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Fall Into Crevasse, Alaska, Mount McKinley, Northwest Fork, Kahiltna Glacier


Alaska, Mount McKinley, Northwest Fork, Kahiltna Glacier

On May 13, The Velvet Underground Expedition, Courtland Shafer (33) and Glenn and Morrison (40) began their climb of Denali’s West Rib. On May 24, Shafer and Morrison were camped at 11,000 feet near the base of the route. Shafer and Morrison had decided to abandon their climb and return to Basecamp. They left their camp at 1300, and descended towards the upper icefall of the Northeast Fork. There were two feet of new snow, and they followed a faint trail that sloped down hill about 15 degrees.

Shafer and Morrison were aware of the crevasse danger and were traveling with the rope tight between them. Shafer was leading and probing with ski poles (baskets on), as they crossed the glacier west to east. Shafer was tied directly into a waist harness and carried some coils of rope, and a 65-pound pack.

Shafer fell through a bridge and down into the crevasse. Shafer struck the wall of the crevasse three times before coming to rest 20 feet deep. Morrison who was ready for something to happen tried to arrest the fall by assuming a face down position. Shafer’s weight pulled Morrison down, approximately 15 feet towards the crevasse opening. Morrison was able to set an anchor, but was unable to establish communication with Shafer. Shafer attached his pack to the rope with an ascender and waited about 10 minutes before ascending the rope towards the surface. Morrison assisted by dropping a loop of rope to Shafer, and rigging a “C” pulley system.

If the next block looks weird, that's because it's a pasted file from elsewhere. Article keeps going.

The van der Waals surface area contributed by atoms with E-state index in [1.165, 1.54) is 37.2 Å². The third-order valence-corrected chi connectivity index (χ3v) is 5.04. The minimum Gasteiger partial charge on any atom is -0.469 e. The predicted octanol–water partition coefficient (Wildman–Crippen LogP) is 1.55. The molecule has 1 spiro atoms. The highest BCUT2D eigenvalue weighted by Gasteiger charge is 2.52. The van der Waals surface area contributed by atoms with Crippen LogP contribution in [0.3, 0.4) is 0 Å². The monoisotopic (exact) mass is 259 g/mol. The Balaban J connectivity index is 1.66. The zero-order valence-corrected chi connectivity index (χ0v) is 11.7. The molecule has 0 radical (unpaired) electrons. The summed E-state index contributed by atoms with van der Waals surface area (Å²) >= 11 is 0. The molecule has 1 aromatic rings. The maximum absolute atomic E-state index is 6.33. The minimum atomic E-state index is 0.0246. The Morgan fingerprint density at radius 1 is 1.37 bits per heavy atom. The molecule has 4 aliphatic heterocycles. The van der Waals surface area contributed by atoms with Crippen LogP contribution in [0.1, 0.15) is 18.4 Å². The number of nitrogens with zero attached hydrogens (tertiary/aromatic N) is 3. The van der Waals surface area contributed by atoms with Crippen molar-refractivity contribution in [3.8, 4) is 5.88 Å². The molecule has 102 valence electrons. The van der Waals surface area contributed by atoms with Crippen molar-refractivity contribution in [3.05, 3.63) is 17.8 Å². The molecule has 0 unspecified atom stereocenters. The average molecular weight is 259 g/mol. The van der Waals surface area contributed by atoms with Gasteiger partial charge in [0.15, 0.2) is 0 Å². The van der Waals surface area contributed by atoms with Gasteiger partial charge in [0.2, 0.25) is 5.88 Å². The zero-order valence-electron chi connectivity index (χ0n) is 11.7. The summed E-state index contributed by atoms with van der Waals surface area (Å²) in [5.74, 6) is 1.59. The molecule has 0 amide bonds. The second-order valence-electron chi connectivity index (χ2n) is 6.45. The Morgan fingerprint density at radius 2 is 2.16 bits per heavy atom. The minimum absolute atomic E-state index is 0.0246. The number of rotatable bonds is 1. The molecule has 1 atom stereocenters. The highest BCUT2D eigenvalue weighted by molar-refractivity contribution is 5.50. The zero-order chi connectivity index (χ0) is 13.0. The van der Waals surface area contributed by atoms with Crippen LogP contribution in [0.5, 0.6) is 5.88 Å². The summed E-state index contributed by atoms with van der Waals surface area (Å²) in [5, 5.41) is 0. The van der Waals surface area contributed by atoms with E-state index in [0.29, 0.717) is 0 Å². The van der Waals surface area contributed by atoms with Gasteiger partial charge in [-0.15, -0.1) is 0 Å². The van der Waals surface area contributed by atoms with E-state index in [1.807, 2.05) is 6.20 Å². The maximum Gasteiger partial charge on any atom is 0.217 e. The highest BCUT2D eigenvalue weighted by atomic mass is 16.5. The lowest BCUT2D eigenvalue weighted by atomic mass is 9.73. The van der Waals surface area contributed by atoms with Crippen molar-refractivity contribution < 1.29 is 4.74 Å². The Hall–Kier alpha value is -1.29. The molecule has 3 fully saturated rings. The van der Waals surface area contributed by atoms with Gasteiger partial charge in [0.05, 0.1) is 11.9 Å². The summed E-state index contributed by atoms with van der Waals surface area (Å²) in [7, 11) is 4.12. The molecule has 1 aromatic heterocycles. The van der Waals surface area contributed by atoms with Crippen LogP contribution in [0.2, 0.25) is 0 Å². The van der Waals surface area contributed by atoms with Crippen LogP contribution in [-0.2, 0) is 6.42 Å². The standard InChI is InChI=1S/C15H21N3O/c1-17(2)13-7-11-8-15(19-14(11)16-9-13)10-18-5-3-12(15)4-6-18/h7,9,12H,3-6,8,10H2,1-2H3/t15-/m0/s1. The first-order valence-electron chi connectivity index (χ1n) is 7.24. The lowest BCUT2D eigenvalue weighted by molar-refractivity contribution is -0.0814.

Shafer was injured by striking the wall of the crevasse, and sustained a contused elbow, cracked ribs, and a torn rotator cuff. Shafer climbed out and onto the surface, where both men tried to pull the pack up and over the lip of the crevasse. The pack was attached to the rope by only one of it’s loops and it blew apart just as they were about to land it. The pack fell back down into the crevasse. The pack contained the tent, radio and Shafer’s personal gear.

The crevasse extrication took an hour and a half and left both men tired from the efforts. They did not attempt to retrieve the pack because of their physical condition. They spent the next 18 hours negotiating and judiciously probing their way through the upper icefall. They bivouacked at “Safe Camp” (9,500 feet) and on May 25, they hiked to 7,800 feet on the Kahiltna Glacier.

At 7,800 feet, they contacted a French/Belgian expedition who provided food, shelter, and a sleeping bag for them. A Park Service Ranger Patrol also contacted Shafer and Morrison at 7,800 feet and provided radio communication to Basecamp. They then hiked to Basecamp. Their air taxi provided them with a ride to Talkeetna, where Shafer was treated by a doctor.


Shafer and Morrison performed a self-rescue and demonstrated self-sufficiency in the mountains. A few thoughts on what may have helped:

Probe with the baskets off the ski poles, and use the poles as one long probe.

Morrison could have set up a belay while Shafer probed ahead.

When tying in, a chest harness should be included